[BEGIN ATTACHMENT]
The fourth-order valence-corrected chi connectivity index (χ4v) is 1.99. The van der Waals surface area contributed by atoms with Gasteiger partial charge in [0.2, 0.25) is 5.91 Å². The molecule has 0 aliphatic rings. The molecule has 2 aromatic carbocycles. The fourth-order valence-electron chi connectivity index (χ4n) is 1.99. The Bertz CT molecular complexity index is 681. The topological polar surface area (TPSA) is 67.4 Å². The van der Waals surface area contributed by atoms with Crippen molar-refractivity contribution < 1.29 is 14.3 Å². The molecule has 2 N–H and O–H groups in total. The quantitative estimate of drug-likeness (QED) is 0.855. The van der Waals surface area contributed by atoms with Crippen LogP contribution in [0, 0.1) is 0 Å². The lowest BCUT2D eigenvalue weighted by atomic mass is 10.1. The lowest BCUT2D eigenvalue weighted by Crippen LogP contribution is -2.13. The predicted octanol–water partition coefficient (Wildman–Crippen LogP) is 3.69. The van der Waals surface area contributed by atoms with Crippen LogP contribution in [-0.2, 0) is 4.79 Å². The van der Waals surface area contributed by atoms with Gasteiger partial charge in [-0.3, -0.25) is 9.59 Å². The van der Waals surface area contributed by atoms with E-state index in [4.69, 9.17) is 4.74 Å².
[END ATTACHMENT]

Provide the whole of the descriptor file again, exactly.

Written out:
The fourth-order valence-corrected chi connectivity index (χ4v) is 1.99. The van der Waals surface area contributed by atoms with Gasteiger partial charge in [0.2, 0.25) is 5.91 Å². The molecule has 0 aliphatic rings. The molecule has 2 aromatic carbocycles. The fourth-order valence-electron chi connectivity index (χ4n) is 1.99. The Bertz CT molecular complexity index is 681. The topological polar surface area (TPSA) is 67.4 Å². The van der Waals surface area contributed by atoms with Crippen molar-refractivity contribution < 1.29 is 14.3 Å². The molecule has 2 N–H and O–H groups in total. The quantitative estimate of drug-likeness (QED) is 0.855. The van der Waals surface area contributed by atoms with Crippen LogP contribution in [0, 0.1) is 0 Å². The lowest BCUT2D eigenvalue weighted by atomic mass is 10.1. The lowest BCUT2D eigenvalue weighted by Crippen LogP contribution is -2.13. The predicted octanol–water partition coefficient (Wildman–Crippen LogP) is 3.69. The van der Waals surface area contributed by atoms with Crippen LogP contribution in [-0.2, 0) is 4.79 Å². The van der Waals surface area contributed by atoms with Gasteiger partial charge in [-0.3, -0.25) is 9.59 Å². The van der Waals surface area contributed by atoms with E-state index in [4.69, 9.17) is 4.74 Å².